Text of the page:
Of course it was! How silly of me. It couldn’t have possibly been what I expected, now could it? That would have been too easy. I was told I would feel a little pressure and to relax. (yeah right!) That’s when I started wishing that local anesthesia was included with this too.

After the initial disappointment of no “belly” gel on the actual belly, it was time to take a look at my ovaries. “Hmmmm,” the nurse practitioner said.

“Hmmmm?” I asked.

“This is interesting.” She looked at the screen. “Do you see those little black dots?”

I had to squint my eyes and tilt my head a little bit. “Yes, I see them,” I replied. “They look like little chocolate chips.”

“Uh huh,” she said. “Those are your eggs, and they are supposed to look like grapes.”

I guessed that wasn’t good, and it wasn’t. My eggs were not a size that would support fertilization, or ovulation for that matter. (AHA! I was right about that! Take that Dr. Nonchalant!) After my blood work came back, the findings were confirmed. My progesterone level, which tells whether I ovulate or not, was at a 0.5. A normal woman’s level should be between an 8 and a 10.

“So, could that be the problem?”  I asked.

“Yes, it most definitely is the problem,” she stated. “Now, we have to wait for the results of the other tests to see if that’s the only problem.” By this time, I had really gotten used to my two nurse practitioners. We’ll call them Lucy and Ethel. They had done my tests, answered my many questions, and calmed my many fears. It was weird, but whenever I went in, I never saw Dr. NoShow. If I called to ask her a question, Lucy or Ethel would tell me that they would ask Dr. NoShow, and then one of them would call me back. I put it in the back of my mind, and focused on waiting on all the results. It took a couple of months to get the results from all of the many tests. To our relief, we were told that the only problem they could find was that I had low progesterone. This was the culprit causing my small ovaries, my lack of ovulation, and unsuccessful fertilization which was ultimately causing my inability to get pregnant. So, what did they tell me to do to fix this problem?  CLOMID! “Great! Been there done that! What does that mean now?” I wondered.  Lucy and I reviewed my history of Clomid usage with Dr. Nonchalant, and we discovered that I was taking the lowest dose. My dose was increased from 25mg to 125 mg. Do you remember our talk in blog 2 about Clomid? Well, remember that and multiply it by 1,000. Yes! Fun times ahead!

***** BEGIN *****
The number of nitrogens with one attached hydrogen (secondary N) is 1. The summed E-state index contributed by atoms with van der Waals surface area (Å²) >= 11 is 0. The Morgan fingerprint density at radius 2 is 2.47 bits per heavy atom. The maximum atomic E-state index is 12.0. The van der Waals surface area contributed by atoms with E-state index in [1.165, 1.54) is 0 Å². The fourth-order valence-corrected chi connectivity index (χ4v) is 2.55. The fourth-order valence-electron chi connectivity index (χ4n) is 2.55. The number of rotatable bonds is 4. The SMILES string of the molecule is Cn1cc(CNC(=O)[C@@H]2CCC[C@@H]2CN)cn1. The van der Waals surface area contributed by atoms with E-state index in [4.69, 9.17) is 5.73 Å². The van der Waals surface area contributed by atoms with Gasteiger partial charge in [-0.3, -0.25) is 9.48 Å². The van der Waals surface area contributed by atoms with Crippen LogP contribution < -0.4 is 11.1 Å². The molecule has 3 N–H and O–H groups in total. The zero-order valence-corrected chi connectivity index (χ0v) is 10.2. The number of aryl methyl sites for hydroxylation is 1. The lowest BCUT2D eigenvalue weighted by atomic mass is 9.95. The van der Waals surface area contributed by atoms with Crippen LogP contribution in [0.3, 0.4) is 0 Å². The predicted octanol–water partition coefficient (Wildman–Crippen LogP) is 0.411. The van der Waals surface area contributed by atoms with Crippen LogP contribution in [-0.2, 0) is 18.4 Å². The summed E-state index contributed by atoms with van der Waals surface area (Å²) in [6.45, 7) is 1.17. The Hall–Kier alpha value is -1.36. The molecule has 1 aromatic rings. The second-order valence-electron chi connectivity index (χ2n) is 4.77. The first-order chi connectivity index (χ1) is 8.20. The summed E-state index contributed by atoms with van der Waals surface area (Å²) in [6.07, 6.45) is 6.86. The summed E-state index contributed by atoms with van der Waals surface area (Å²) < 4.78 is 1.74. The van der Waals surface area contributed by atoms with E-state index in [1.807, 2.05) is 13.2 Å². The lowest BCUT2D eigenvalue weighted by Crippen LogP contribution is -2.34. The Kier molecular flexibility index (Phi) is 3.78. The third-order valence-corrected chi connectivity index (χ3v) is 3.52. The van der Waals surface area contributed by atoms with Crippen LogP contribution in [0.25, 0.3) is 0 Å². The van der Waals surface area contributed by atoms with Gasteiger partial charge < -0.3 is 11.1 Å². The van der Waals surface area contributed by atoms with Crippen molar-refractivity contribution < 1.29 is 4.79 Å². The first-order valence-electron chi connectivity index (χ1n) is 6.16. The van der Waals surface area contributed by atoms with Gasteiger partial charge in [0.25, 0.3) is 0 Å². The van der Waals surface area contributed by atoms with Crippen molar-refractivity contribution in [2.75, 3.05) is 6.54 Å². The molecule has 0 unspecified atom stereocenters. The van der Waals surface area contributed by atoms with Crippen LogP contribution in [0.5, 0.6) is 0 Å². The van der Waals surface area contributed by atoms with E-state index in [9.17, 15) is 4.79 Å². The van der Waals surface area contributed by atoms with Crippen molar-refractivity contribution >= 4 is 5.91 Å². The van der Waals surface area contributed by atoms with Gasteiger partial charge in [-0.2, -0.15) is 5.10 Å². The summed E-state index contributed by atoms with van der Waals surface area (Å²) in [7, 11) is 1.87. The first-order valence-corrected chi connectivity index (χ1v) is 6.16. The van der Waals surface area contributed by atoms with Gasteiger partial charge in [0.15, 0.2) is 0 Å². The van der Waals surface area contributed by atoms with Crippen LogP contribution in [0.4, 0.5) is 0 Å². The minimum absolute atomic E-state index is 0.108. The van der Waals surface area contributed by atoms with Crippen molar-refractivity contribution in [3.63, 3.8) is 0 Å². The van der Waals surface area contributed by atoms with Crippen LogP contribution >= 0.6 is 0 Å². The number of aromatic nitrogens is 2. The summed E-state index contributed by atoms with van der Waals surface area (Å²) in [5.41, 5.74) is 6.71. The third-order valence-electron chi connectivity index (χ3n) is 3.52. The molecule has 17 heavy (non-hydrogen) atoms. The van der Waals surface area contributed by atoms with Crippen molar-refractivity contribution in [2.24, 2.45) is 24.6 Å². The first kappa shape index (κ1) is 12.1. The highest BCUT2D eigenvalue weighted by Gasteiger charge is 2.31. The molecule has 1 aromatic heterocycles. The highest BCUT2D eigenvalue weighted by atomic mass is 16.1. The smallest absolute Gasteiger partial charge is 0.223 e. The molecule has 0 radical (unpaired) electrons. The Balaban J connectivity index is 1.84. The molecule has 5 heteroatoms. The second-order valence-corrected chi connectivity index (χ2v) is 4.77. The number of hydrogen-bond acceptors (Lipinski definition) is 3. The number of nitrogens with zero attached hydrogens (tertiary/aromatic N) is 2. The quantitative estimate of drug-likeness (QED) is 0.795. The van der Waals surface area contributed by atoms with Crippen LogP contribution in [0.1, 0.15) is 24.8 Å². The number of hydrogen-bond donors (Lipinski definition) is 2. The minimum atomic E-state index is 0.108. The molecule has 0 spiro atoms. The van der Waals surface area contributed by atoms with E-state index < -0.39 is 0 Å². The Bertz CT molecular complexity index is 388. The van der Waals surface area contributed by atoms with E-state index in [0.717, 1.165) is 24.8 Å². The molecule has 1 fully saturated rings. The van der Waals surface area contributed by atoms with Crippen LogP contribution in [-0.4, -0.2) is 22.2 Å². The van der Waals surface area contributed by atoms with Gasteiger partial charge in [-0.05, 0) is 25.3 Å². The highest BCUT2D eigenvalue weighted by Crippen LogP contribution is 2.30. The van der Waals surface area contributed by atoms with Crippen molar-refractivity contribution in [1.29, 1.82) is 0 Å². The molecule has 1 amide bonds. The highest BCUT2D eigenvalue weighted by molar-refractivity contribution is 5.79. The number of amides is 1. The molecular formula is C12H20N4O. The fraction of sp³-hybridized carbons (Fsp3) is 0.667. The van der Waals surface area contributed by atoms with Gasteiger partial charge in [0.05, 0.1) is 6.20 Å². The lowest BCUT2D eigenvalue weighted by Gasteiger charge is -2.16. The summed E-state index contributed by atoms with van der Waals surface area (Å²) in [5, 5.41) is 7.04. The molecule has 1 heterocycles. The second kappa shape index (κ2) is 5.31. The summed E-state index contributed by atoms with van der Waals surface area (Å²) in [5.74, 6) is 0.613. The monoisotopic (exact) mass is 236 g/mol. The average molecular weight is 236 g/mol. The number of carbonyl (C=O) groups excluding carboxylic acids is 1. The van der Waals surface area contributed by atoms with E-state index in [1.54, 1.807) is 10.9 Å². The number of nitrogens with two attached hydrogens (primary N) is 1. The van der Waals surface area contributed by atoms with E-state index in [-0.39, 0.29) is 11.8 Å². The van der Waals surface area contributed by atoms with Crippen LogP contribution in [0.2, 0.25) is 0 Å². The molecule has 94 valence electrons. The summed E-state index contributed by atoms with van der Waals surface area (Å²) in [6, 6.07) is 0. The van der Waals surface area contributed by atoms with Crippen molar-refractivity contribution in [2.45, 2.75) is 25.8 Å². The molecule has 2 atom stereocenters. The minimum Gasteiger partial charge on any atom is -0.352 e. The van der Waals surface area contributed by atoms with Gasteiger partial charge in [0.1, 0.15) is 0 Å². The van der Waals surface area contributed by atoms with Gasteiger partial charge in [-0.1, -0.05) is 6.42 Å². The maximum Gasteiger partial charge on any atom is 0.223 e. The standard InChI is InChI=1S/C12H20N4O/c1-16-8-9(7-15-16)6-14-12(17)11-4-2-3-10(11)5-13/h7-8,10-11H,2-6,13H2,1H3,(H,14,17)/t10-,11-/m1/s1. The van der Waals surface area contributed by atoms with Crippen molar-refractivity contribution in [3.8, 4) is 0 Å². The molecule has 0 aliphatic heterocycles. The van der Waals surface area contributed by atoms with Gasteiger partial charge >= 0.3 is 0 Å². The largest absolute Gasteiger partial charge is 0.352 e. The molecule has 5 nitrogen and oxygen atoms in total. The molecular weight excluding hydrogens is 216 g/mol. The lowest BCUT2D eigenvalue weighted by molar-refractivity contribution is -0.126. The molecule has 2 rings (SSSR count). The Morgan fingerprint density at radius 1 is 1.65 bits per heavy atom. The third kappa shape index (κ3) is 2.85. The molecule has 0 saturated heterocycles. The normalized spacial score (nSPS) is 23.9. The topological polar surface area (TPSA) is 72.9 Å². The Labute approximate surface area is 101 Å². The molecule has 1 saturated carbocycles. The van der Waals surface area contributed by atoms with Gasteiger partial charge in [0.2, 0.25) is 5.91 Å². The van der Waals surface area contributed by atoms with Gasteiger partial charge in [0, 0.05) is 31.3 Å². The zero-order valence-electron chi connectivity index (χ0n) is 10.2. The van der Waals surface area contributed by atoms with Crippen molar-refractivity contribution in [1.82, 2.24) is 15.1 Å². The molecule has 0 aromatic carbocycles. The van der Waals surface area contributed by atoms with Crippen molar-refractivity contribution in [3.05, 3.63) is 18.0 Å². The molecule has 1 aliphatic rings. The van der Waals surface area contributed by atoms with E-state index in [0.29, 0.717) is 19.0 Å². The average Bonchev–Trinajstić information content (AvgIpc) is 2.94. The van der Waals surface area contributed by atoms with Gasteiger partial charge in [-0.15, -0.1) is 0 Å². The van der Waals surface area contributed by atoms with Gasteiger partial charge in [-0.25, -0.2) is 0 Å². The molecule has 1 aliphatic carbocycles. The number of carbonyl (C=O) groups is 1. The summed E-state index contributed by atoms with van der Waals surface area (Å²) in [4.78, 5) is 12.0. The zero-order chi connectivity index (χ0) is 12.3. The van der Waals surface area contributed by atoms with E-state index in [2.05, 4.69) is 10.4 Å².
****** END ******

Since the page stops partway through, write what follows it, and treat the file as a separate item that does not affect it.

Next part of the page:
Next week, I am going to blog about what happens after Clomid, and how my sweet husband survived CLOMIDZILLA!


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2 Comments »

  • Dr. Annie says:

    I am now a senior, but I went through a struggle with fertility problems when I was in my mid twenties. Yes, I also used Clomid, but did not have any luck with that. I did many things; including planning my sexual life by the calendar, feeling like I was doing gymnastics in the bedroom, and taking Valium because maybe I was just not relaxed enough. I too had the first surgery in my entire life, a laparoscopy and found that I had one occluded tube and one that was partially blocked. The doctor was able to open that tube, but still no luck with getting pregnant. We later found out that my spouse also had some problems, but surgery and drugs did not change the outcome. At that time, almost 40 years ago, insurance did not pay for any costs related to invitro methods. I eventually adopted two infants four years apart. They are the love of my life, very different in some ways from me, sometimes very challenging, but still a true blessing from God. There is so much that can be done today to help with fertility and most of it is covered by insurance. I wish you well and go for your desires!

  • Carlyn says:

    Thanks for your story Dr. Annie and your encouraging words. We are going for it!!!